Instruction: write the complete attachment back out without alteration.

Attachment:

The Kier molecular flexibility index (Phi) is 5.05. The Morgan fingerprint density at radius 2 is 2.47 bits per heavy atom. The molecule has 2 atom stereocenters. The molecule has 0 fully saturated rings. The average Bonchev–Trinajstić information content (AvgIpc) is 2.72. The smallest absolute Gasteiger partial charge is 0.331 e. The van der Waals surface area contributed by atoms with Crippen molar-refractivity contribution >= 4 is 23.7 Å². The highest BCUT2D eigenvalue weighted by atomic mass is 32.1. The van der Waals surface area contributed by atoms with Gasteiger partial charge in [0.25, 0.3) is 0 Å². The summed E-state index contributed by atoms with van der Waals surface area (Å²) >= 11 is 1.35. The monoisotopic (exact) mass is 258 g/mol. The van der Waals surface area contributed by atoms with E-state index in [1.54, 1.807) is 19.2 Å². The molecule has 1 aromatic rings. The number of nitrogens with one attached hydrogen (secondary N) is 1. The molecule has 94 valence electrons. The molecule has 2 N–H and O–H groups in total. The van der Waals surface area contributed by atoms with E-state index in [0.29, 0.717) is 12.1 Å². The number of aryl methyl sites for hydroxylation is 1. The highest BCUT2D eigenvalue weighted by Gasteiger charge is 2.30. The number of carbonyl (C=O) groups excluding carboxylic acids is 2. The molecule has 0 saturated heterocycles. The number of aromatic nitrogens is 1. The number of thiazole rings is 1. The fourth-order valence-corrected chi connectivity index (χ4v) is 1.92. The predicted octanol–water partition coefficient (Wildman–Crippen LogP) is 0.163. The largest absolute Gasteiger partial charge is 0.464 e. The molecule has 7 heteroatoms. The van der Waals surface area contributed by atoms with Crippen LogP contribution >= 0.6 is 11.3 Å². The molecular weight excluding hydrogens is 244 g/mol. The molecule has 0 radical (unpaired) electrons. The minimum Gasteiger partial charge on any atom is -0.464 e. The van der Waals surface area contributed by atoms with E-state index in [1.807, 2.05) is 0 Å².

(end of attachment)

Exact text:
The Kier molecular flexibility index (Phi) is 5.05. The Morgan fingerprint density at radius 2 is 2.47 bits per heavy atom. The molecule has 2 atom stereocenters. The molecule has 0 fully saturated rings. The average Bonchev–Trinajstić information content (AvgIpc) is 2.72. The smallest absolute Gasteiger partial charge is 0.331 e. The van der Waals surface area contributed by atoms with Crippen molar-refractivity contribution >= 4 is 23.7 Å². The highest BCUT2D eigenvalue weighted by atomic mass is 32.1. The van der Waals surface area contributed by atoms with Gasteiger partial charge in [0.25, 0.3) is 0 Å². The summed E-state index contributed by atoms with van der Waals surface area (Å²) >= 11 is 1.35. The monoisotopic (exact) mass is 258 g/mol. The van der Waals surface area contributed by atoms with E-state index in [1.54, 1.807) is 19.2 Å². The molecule has 1 aromatic rings. The number of nitrogens with one attached hydrogen (secondary N) is 1. The molecule has 94 valence electrons. The molecule has 2 N–H and O–H groups in total. The van der Waals surface area contributed by atoms with E-state index in [0.29, 0.717) is 12.1 Å². The number of aryl methyl sites for hydroxylation is 1. The highest BCUT2D eigenvalue weighted by Gasteiger charge is 2.30. The number of carbonyl (C=O) groups excluding carboxylic acids is 2. The molecule has 0 saturated heterocycles. The number of aromatic nitrogens is 1. The number of thiazole rings is 1. The fourth-order valence-corrected chi connectivity index (χ4v) is 1.92. The predicted octanol–water partition coefficient (Wildman–Crippen LogP) is 0.163. The largest absolute Gasteiger partial charge is 0.464 e. The molecule has 7 heteroatoms. The van der Waals surface area contributed by atoms with Crippen LogP contribution >= 0.6 is 11.3 Å². The molecular weight excluding hydrogens is 244 g/mol. The molecule has 0 radical (unpaired) electrons. The minimum Gasteiger partial charge on any atom is -0.464 e. The van der Waals surface area contributed by atoms with E-state index in [1.807, 2.05) is 0 Å².